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Re: Jobaria and the Elephant Commit Suicide
Reply to:RE>>Jobaria and the Elephant Commit Suicide 12:41 PM
If I were to animate a rearing sauropod, there would be several "key"
positions that would contribute to the finished pose. Firstly, from the four
footed position,it would tilt forward so that most of it's weight was
transferred to it's forelimbs. It would then give a little push from it's
forelimbs, and also use some neck motion to follow-through and increase the
inertia back towards the hips. The C. F longus and the adductors would
probably be some of the last muscles to flex and finish the job, aiding in
stabilizing the animal when it was erect. Throughout this whole process a
transfer of energy from the neck (either held horizontal or vertical) all the
way down to the tail would occur. Imagine pushing one end of a teeter-totter
Another option would be to incorporate a downward thrust of the tail,
(again the teeter- totter model but in reverse) with all the other motions
For our movie we had a trainer force an elephant into several positions for
reference. Something that was a definite factor in shifting weight from
front to back was the movement of the elephants guts. As it stood you could
see them move back. We made the poor thing sit down on a big metal chair,
and witnessed a terrible thing. The weight of it's guts being compressed
like that caused it to pass wind, which was amplified by the chair like a
giant timpani drum!
As you are all aware, in animation we greatly exaggerate movements, or else
it appears false. A lot of what we do is based on feeling as well.
However, if you ask Stuart Sumida, a paleontologist who lectures on animal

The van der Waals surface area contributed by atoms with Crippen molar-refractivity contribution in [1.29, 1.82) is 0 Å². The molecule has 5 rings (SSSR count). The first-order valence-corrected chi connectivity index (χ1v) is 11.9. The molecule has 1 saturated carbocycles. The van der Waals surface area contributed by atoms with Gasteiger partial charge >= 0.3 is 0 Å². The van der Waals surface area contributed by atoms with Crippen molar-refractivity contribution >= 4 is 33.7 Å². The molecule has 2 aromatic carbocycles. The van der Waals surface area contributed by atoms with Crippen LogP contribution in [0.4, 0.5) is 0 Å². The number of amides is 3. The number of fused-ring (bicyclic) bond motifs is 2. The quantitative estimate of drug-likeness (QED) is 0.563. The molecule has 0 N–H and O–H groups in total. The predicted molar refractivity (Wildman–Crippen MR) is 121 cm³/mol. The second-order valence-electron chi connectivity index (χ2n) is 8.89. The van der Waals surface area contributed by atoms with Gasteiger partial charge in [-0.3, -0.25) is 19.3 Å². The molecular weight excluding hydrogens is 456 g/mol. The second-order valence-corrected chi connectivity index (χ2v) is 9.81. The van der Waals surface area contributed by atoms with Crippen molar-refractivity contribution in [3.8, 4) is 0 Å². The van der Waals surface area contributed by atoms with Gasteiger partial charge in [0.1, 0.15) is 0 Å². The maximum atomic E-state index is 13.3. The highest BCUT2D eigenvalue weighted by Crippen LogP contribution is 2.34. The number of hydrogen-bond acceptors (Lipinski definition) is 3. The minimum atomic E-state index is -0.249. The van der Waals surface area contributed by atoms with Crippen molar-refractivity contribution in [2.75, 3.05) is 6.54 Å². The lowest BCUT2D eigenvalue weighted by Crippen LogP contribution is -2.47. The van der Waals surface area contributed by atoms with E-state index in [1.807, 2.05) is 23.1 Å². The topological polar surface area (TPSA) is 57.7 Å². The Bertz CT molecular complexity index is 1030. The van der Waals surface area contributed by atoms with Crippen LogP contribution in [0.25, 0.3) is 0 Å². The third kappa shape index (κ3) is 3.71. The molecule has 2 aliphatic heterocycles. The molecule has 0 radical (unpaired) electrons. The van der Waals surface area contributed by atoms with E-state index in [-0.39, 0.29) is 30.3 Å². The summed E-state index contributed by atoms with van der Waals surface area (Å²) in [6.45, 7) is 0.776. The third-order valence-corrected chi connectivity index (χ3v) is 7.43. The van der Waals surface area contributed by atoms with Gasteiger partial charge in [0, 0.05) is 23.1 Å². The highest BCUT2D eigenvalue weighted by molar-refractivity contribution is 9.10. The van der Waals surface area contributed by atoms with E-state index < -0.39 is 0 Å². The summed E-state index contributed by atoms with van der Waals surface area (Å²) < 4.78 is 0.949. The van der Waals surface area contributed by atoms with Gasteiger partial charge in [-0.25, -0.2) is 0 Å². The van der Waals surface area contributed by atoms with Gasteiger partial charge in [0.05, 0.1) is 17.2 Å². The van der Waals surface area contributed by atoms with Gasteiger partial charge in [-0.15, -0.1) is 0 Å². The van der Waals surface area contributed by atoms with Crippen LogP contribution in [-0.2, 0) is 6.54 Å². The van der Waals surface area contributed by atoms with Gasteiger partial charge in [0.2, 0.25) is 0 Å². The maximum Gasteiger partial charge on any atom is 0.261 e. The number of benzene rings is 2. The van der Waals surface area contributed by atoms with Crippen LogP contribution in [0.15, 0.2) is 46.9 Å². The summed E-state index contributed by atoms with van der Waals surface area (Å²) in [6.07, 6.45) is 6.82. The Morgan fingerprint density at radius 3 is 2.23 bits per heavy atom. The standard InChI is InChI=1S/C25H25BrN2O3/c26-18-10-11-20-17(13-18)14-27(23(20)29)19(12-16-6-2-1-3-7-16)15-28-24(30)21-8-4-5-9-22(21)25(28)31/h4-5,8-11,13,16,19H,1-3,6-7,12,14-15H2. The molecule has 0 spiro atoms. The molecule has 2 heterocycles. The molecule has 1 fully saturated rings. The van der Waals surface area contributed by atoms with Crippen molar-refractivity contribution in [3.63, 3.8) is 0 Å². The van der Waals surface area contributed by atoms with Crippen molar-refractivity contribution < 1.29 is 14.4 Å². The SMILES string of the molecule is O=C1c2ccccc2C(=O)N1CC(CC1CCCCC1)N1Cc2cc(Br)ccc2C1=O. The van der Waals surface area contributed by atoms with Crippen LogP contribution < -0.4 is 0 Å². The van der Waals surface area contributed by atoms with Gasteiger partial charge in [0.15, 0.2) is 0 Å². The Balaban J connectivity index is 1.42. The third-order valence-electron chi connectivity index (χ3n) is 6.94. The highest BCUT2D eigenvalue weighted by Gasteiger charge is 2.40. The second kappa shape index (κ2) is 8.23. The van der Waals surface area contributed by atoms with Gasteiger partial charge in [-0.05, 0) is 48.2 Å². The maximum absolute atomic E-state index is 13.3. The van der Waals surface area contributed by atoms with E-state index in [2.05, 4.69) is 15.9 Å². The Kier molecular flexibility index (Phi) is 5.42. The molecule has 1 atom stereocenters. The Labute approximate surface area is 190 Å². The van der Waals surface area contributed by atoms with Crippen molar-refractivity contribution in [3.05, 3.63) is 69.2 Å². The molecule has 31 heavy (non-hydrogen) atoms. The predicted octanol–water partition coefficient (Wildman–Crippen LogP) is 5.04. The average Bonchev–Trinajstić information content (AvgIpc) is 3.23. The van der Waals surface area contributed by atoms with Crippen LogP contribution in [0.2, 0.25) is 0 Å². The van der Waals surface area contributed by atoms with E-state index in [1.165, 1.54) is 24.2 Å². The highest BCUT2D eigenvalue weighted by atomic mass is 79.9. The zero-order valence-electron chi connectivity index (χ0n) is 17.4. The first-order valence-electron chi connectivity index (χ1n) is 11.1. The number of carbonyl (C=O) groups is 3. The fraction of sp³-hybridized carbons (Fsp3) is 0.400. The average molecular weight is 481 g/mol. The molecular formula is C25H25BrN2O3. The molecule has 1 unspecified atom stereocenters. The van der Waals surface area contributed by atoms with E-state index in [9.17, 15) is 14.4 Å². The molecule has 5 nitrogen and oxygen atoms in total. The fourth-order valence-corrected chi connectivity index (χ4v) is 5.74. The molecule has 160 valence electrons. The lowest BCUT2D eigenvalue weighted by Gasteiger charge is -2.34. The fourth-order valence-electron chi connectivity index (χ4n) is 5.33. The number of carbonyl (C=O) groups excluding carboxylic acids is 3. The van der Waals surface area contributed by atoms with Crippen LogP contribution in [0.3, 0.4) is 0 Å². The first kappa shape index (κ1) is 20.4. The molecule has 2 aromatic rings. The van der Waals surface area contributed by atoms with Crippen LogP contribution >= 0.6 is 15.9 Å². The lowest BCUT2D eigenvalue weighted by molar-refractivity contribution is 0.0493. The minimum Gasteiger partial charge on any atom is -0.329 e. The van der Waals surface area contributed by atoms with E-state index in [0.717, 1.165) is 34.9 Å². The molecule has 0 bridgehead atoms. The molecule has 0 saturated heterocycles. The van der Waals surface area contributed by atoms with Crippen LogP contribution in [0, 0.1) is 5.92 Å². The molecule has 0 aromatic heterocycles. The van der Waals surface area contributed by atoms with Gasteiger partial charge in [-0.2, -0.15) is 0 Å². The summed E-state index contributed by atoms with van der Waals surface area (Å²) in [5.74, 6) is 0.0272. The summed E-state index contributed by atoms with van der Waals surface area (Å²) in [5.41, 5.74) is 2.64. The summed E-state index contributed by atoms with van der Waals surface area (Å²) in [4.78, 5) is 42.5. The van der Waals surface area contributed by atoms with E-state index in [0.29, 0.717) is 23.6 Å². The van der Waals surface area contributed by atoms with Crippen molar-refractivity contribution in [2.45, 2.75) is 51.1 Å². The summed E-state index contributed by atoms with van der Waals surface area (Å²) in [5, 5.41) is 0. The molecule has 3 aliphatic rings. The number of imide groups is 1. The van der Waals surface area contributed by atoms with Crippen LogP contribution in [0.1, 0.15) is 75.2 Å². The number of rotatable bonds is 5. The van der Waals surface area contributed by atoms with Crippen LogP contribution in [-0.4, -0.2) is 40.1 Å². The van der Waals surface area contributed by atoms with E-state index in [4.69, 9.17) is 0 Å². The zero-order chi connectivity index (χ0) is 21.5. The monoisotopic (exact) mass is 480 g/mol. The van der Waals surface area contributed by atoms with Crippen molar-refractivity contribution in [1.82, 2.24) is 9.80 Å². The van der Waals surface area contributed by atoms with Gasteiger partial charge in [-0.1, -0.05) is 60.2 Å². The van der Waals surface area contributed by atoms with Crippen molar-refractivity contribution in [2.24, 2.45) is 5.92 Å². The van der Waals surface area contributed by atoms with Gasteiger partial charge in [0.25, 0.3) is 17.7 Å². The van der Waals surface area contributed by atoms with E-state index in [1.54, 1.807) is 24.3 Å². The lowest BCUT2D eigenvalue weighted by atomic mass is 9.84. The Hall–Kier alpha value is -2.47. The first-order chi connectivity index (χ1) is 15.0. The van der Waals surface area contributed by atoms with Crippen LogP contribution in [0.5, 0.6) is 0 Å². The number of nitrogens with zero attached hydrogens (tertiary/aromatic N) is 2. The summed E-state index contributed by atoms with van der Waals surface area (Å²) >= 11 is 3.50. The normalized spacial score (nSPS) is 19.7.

movement a Disney on a regular basis, would agree with me that sometimes if
it feels right, it is right.
Anyway, thats my two cents. More of an observation than an argument, but a
PS. I believe the six minute trailor for "DINOSAUR" will be shown in front
of Toy Story 2 this weekend. This may only be in California though. Sorry,
it's not that Disney needs any help advertising....
Walt Disney Feature Animation.
Date: 11/22/99 6:44 PM
To: David Krentz
In a message dated 11/21/99 12:42:25 PM Pacific Standard Time,
> Okay, but more to the point: are these animals bending their knees while
> rearing or are they straight?
>From what I understand of the Sereno et al. tests, they were assuming bent
> [As regards squatting sauropods] My suspicion is the
> report by Larry Martin and Craig Sundell at SVP this year with the
> Camarasaurus? They have found incredibly nice C. supremus specimens, one
> which appears to be "squatting," if by this you understand that the femur,
> crus (tibia and fibula), and pes are all pancaked on top of one another.
> This is "squatting" in a very loose sense -- all the bones are completely
> disarticulated from one another.
Yes, this is the find to which I was referring.